2

I have my input like below -

[11/Jul/2016:13:40:43 +0000] "POST --" 200 - 7
[11/Jul/2016:13:40:43 +0000] "POST --" 200 - 7
[11/Jul/2016:13:40:47 +0000] "POST --" 200 - 7
[11/Jul/2016:13:40:47 +0000] "POST --" 500 - 7
[11/Jul/2016:13:41:48 +0000] "POST --" 200 - 7
[11/Jul/2016:13:41:49 +0000] "POST --" 500 - 7
[11/Jul/2016:13:42:12 +0000] "POST --" 500 - 7

I want the number of lines between the input 13:40 to 13:41 , in this case a count as 6.

I tried below options

echo sed -n '/^START_TIME/,/^END_TIME/ p' somelogfile.log | wc -l

echo sed -n '/^13:40:43$/,/^13:41:43$/ p' somelogfile.log | wc -l

but I get 1 all the time.

Can someone check and let me know what is going wrong here ?

  • The i/p lines got truncated . So in this case o/p should be 3. – user179309 Jul 12 '16 at 8:10
  • Is the ending timestamp (13:41:43) not present in the line on purpose, i.e. do you need a numerical comparison for the timestamps? – ilkkachu Jul 12 '16 at 8:27
3

The echo is going to generate only one line and wc is counting this line.

Note that the ending timestamp does not exist 13:41:43, and the anchors used (^ and $) are too restrictive.

Remove the echo and try this:

sed -n '/13:40:43/,/13:41:49/p' somelogfile.log | wc -l
  • Thank you very much for the quick reply. This is working perfect. – user179309 Jul 12 '16 at 8:47
  • This is my first post here and I am not very sure how it works. But I am unable accept your post as an answer. But this works. – user179309 Jul 12 '16 at 8:49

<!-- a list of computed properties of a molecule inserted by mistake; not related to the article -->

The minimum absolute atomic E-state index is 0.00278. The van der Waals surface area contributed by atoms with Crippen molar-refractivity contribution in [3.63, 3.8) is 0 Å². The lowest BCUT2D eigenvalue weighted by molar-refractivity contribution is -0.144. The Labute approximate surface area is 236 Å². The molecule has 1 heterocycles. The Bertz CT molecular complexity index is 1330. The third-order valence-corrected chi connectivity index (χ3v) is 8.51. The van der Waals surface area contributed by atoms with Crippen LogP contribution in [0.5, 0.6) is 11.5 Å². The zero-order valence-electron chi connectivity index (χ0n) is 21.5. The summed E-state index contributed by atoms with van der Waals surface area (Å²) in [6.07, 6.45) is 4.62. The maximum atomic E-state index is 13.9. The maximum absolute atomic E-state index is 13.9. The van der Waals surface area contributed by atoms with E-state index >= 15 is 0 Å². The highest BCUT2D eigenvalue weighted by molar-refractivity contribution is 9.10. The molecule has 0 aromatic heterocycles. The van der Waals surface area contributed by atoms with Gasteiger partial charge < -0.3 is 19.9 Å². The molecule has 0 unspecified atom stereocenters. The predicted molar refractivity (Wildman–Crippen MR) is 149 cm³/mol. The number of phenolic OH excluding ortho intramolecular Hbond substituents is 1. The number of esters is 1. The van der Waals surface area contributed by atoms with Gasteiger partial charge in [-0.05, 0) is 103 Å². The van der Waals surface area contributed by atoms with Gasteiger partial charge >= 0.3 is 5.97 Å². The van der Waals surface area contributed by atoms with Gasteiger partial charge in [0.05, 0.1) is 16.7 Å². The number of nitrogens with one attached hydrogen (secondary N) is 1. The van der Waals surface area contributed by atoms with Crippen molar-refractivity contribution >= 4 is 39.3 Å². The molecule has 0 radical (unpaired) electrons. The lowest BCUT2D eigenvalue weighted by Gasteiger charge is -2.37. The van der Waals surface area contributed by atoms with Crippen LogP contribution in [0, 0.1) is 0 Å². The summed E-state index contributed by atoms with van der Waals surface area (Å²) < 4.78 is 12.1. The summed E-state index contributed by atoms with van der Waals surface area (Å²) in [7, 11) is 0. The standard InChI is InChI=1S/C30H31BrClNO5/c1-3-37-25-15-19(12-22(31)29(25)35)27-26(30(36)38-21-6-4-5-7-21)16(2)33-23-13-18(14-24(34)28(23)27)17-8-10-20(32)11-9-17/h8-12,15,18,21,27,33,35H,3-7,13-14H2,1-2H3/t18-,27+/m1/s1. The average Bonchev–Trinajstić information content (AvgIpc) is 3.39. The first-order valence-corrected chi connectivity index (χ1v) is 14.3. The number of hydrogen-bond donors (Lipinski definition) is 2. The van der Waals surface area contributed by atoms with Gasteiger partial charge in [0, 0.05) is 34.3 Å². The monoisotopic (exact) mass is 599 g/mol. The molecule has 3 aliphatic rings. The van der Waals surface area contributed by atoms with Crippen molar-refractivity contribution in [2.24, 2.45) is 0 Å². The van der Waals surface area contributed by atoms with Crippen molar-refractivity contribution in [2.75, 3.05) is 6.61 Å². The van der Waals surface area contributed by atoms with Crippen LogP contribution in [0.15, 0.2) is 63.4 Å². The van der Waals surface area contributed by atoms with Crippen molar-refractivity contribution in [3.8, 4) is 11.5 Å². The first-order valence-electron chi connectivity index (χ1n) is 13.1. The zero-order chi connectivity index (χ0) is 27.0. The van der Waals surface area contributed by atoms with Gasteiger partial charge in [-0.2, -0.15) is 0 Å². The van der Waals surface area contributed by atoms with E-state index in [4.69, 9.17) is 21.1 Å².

• Then explain the reasons why you could not accept it? – Jay jargot Jul 12 '16 at 8:51
  • @user179309, I think you tried to accept more than one answer. You can vote up all you feel useful, but only accept one. Take a peek at the tour and the help pages. – ilkkachu Jul 12 '16 at 9:37
1

If the chronological order is the same as the lexical order you can just do:

awk '$0>="[11/Jul/2016:13:40:00" && $0<="[11/Jul/2016:13:41:59"' file | wc -l

This checks if the value is greater or equal to the first date and less or equal to the second date. If in awk no command is given, awk just prints the line.

  • As long as the start and end dates are on the same day, that should work. (Probably the best that can be easily done with that horrible timestamp format...) – ilkkachu Jul 12 '16 at 8:48
1

Let's review this command:

echo sed -n '/^13:40:43$/,/^13:41:43$/ p' somelogfile.log | wc -l
  • Consider what the echo does and what goes through the pipe to wc (just try without wc). That explains why you always get a 1.

  • The regexes you've written are locked to the beginning ^ and end $ of the line, but of course those timestamps are not the only thing in the line so you should remove the anchors.

  • The end condition looks for a timestamp that is not present in your sample, so the match range will never end, printing everything starting at the first match.

Something like this might do approximately what you ask for (outputting 3 with the input file currently shown on the question)

sed -ne '/13:40:47/,/13:41:48/p' somelogfile.log | wc -l
  • Works perfect . Thank you very much for the explanation. – user179309 Jul 12 '16 at 8:47

Your Answer

By clicking “Post Your Answer”, you agree to our terms of service, privacy policy and cookie policy

Not the answer you're looking for? Browse other questions tagged or ask your own question.